Windows Macbook Pro alternative
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Author:  PartEleven [ Fri Apr 08, 2011 7:56 am ]
Post subject:  Windows Macbook Pro alternative

I hate to make yet another one of these threads, but choosing a notebook has been far harder than I thought. Purchasing a whole system requires making some compromises to your needs/wants, and its really hard to assess ALL the possible options out there. So I'm going to need some of your opinions. Now I know this thread title is a bit flame-baiting, but the reason for it is pretty simple: I'm looking for a notebook with similar build quality to the macbook pro, but on windows.

A little background to my situation would be that I'm currently a graduate student doing some computational work in a biology lab, and I'm funded by a research grant that qualifies me to purchase equipment. Since this is going to be my primary work pc (and technically not my money) I'm willing to spend more for good build quality. The macbook pro is actually very close to what I want in my notebook, but I'm not familiar at all with OSX and I'd rather not learn an entire new OS just to do my work. Tech-wise, I'm very interested in the Asus notebooks since they seem to offer a very balanced package of speed and power consumption. Unfortunately the build quality can sometimes be lacking (especially that LCD, ungh) Loosely, my requirements are: portable, good build quality, adequate processing speed. I'd also like to get the largest resolution I can in as small of a form factor I can get. That's probably what's holding me back on picking a notebook immediately.

Author:  Trav1s [ Fri Apr 08, 2011 8:29 am ]
Post subject:  Re: Windows Macbook Pro alternative

Why not run Windoze7 with bootcamp?

Author:  NeilBlanchard [ Fri Apr 08, 2011 8:43 am ]
Post subject:  Re: Windows Macbook Pro alternative

Another option on a Mac is to run Windows in VMware Fusion or Parallels Desktop. This lets you use OSX for most things (especially on the Internet) and still run any required Windows programs, without rebooting like Bootcamp requires. If you have 8GB of RAM, then running both OS's at the same time is easy.

Learning your way around OSX is pretty easy, and you can leave malware behind -- except if you need to run Windows; in Bootcamp or Fusion or Parallels.

Author:  PartEleven [ Fri Apr 08, 2011 8:56 am ]
Post subject:  Re: Windows Macbook Pro alternative

The other reason I'd rather not go with the macbook is because I'd rather not be locked into the mac ecosystem. There's been far too many times where I needed a small program to do a specific, obscure task and something like this would easily be found for Windows (and free!). I'm not so sure that would be the same for mac. I feel like there would be a solution available, I'd just have to pay money for it every time.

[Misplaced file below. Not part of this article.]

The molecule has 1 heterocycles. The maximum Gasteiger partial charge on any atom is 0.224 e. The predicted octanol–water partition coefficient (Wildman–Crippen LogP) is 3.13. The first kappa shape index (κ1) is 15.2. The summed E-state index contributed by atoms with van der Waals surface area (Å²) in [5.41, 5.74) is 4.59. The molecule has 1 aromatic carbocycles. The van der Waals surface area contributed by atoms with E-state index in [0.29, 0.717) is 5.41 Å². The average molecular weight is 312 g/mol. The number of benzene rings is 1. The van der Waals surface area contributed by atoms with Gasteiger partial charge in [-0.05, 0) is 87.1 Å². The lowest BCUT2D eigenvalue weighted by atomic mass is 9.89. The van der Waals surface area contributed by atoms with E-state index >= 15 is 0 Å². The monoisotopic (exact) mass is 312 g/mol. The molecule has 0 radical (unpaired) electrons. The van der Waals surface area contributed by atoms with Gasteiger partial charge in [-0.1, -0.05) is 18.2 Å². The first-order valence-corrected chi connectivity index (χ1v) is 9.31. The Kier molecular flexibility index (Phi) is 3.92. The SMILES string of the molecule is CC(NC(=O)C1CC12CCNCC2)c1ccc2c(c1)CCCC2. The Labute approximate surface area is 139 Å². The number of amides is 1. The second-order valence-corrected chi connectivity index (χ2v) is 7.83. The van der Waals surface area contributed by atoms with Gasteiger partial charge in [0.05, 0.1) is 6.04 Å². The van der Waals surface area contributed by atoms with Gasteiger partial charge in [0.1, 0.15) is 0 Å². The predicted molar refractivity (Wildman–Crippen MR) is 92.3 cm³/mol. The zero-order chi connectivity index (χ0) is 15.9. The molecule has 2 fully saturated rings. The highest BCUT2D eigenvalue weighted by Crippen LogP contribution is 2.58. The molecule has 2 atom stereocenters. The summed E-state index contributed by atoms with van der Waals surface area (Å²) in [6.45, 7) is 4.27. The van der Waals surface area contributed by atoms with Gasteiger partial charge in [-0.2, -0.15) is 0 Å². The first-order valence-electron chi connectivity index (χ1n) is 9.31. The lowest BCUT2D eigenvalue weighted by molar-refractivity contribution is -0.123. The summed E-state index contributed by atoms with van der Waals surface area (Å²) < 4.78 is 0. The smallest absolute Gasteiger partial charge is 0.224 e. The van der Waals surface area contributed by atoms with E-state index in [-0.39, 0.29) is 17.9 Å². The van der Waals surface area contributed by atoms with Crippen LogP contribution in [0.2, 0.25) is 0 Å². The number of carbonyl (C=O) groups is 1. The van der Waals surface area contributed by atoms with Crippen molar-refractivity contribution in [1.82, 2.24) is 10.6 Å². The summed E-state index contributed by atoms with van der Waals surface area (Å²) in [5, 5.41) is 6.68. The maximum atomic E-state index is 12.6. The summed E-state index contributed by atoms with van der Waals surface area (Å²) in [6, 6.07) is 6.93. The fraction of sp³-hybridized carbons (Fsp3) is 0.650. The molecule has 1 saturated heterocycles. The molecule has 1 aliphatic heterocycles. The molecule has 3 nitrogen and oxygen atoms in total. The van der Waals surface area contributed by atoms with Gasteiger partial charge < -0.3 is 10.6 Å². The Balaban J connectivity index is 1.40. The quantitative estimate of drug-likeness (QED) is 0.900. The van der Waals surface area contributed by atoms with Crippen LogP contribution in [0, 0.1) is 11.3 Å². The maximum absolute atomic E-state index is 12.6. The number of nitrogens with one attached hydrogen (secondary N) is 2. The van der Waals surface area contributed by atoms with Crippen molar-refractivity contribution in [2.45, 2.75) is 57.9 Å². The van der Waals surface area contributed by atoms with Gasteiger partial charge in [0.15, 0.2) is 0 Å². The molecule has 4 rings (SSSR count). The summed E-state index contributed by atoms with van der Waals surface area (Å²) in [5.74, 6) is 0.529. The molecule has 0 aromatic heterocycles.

Malware is almost a complete non-issue for me. I've never had an infection my current system.

Author:  Wibla [ Fri Apr 08, 2011 9:29 am ]
Post subject:  Re: Windows Macbook Pro alternative

HP Elitebook/Probook, Dell latitude, Lenovo T400/500-series would be my recommendation.

Buying an apple is NOT the be all and end all of hardware and software, some would argue that it is quite the opposite...

Author:  andymcca [ Fri Apr 08, 2011 9:38 am ]
Post subject:  Re: Windows Macbook Pro alternative

Buy the Mac and install Ubuntu+WINE :D

But seriously, you won't find a design as sexy as the macbook pro, no matter how hard you look :(
And this is coming from someone who hates Apple.

(Which is to say, I agree with the boot camp suggestion, if you must be double-evil :) )

Edit: Per CA_Steve's comment below, I agree Sandy Bridge is the place to go if you run long computations/searches. Not sure how quick Apple is to hop on the latest tech?

Author:  CA_Steve [ Fri Apr 08, 2011 9:42 am ]
Post subject:  Re: Windows Macbook Pro alternative

Hi, sorry - don't have a specific "go buy this" recommendation. I do have some things to look for in a laptop.

Sandy Bridge based laptops are being released now and the performance is awesome. Look for a laptop with an i5-2xxx cpu. Don't know if your computational programs benefit from quad core or if dual core is good enough. Here's a decent notebook review site notebookcheck.com in Googlish.

Here's another site. Notebookreview

Since your grant is paying the bill, I highly advise getting an SSD instead of HDD. The performance bump will rock. Look for a laptop that has eSata or USB3 so you can plug in an external drive for more data storage/backups.

Author:  PartEleven [ Fri Apr 08, 2011 2:03 pm ]
Post subject:  Re: Windows Macbook Pro alternative

Thanks for the suggestions guys. I'll have to go take a look at those Lenovos. I've heard good things about them. I already know what I want in terms of hardware. I'm guess what I'm really looking for is opinions on build quality. Does the keyboard squeak when you type, does the LCD hinge wear out quictly, etc. Things you can't really gauge when just reading a list of tech specs. The other people in my lab all use macbook pros, which is why in terms of style and build quality I've been able to get a feel for them. But until an engineer comes here letting me know what problems I can expect to encounter using Matlab in a Mac environment, I'm hesitating to migrate over. The last thing I want to run into when working on my thesis is driver problems from using an exotic platform.

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